In keeping with Global Climate Strike Day, would you comment and share a few of the things you do that others might be inspired, too?  


  1. Bravo to everyone who makes a sincere effort. Cumulatively it can make a HUGE difference. And a pox on all those who continue to make one excuse after another for doing nothing.

  2. Loathsome as all the plastic waste is it's not really a cause of global warming, unless you're in the habit of burning the plastic to get rid of it. Tackling global warming is going to involve some harder choices such as having smaller, more efficient cars or better still no car at all; avoiding air travel; producing more electricity by solar-, wind- or tidal power, heating our homes less and consuming locally produced food and generally having a lot less "stuff". And we're also going to be a lot smarter about who we elect as our leaders.

  3. I joined my first wildlife conservation group when I was 11, and always strive to protect the earth. The earth has gone through warming and cooling since its formation, long before people were around. I do many of the things you suggest but there are new ideas in your list for me, I will look for natural kitchen scrub brushes and floss that comes in a card board box. I prefer to buy cotton clothes, and another thing to avoid is those plastic bottles of liquid hand soap since the pump part can't be recycled.

  4. I am trying to buy fruit and veg grown in the UK rather than encourage the importing of our food from round the world. I also managed to reduce my car usage by 20% this year by making more use of public transport. If we all make a small effort a huge amount can be achieved.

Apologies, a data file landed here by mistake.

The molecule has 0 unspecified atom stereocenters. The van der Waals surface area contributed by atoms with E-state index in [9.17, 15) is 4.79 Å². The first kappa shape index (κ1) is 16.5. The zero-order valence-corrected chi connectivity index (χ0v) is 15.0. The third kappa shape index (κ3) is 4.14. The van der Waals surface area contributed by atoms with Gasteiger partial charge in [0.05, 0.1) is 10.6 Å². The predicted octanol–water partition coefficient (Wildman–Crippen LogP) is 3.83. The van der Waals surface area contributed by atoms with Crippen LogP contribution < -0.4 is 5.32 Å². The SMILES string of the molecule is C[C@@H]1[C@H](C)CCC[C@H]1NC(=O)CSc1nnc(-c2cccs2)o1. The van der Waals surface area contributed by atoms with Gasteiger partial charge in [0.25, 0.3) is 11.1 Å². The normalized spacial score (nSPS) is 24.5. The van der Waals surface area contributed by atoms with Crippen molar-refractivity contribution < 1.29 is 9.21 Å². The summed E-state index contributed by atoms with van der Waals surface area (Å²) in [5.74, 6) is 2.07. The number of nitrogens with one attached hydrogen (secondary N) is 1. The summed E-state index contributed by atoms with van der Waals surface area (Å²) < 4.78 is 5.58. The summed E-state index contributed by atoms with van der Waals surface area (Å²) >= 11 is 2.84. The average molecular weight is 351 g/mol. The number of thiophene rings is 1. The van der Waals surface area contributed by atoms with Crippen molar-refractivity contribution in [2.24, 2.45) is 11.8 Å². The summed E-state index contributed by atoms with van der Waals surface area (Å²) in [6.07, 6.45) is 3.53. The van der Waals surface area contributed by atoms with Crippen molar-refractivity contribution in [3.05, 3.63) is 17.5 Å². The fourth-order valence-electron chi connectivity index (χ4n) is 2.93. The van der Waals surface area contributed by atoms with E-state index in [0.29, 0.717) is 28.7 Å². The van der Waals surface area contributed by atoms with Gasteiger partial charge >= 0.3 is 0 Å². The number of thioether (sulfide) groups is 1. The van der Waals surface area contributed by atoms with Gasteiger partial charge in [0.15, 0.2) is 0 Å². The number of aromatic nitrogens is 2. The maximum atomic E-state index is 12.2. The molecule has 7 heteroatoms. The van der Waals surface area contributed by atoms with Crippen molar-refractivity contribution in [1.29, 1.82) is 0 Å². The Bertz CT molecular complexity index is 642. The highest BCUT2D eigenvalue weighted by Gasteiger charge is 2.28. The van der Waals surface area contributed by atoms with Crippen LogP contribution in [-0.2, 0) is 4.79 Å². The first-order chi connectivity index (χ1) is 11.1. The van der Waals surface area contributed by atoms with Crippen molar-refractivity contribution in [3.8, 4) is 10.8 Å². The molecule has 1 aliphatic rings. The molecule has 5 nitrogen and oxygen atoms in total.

5. I'm on board. I love the satisfaction of finding new ways to do without one-time use plastic. Thanks for sharing the above information. I learned a few things.

  6. I need to do better and evaluate what I purchase better. I brought home 8 rolls of toilet paper the other day and realized all wrapped in plastic. Do they sell single rolls anymore? Need to look.
    We struggle with the recycling program here because it keeps changing.

    1. We get our toilet paper here:
      It’s a really neat company — 50% of their profit is donated to build toilets for people who need them.

    2. Rolls are wrapped in paper. No plastic whatsoever.

  7. Since long I rarely use ziplocks. All I use reusable boxes. Not only plastic, another waste is also growing is e-waste.

  8. I like what you say when you don't want to leave your grandchildren a mess. I think if you leave them with the idea to live and keep mother earth healthy you will have done your duty.

  9. The rallies here took precedence over the news of the Australian Prime Minister on his state visit to the USA.
    Even businesses allowed workers to participate in the rallies - quite remarkable really.
    Some businesses even closed for the staff to participate with the students.

    Let Melbourne be a lesson for Trump to ponder - when it comes to sporting events and protests - Melbourne leads the World
    pack. Trump "hoping" for a visit for the Presidents Cup (Golf) in December will result in one of the biggest fiascoes seen
    world wide. There certainly WILL BE NO GOLF.
    I trust our Prime Minister doesn't make an invitation but I think as he is "sports mad" (Rugby League and cricket to a lessor degree) - an invite to the climate denier will certainly curtail any dreams of Morrison's long Prime Ministership!!!

    RE: The comments on toilet paper and the wrapping - I am sure that toilet paper here is all paper wrapped - well the variety I buy is.

    Great post Cynthia.
    PS: Make sure Paul is in overdrive re: the golf.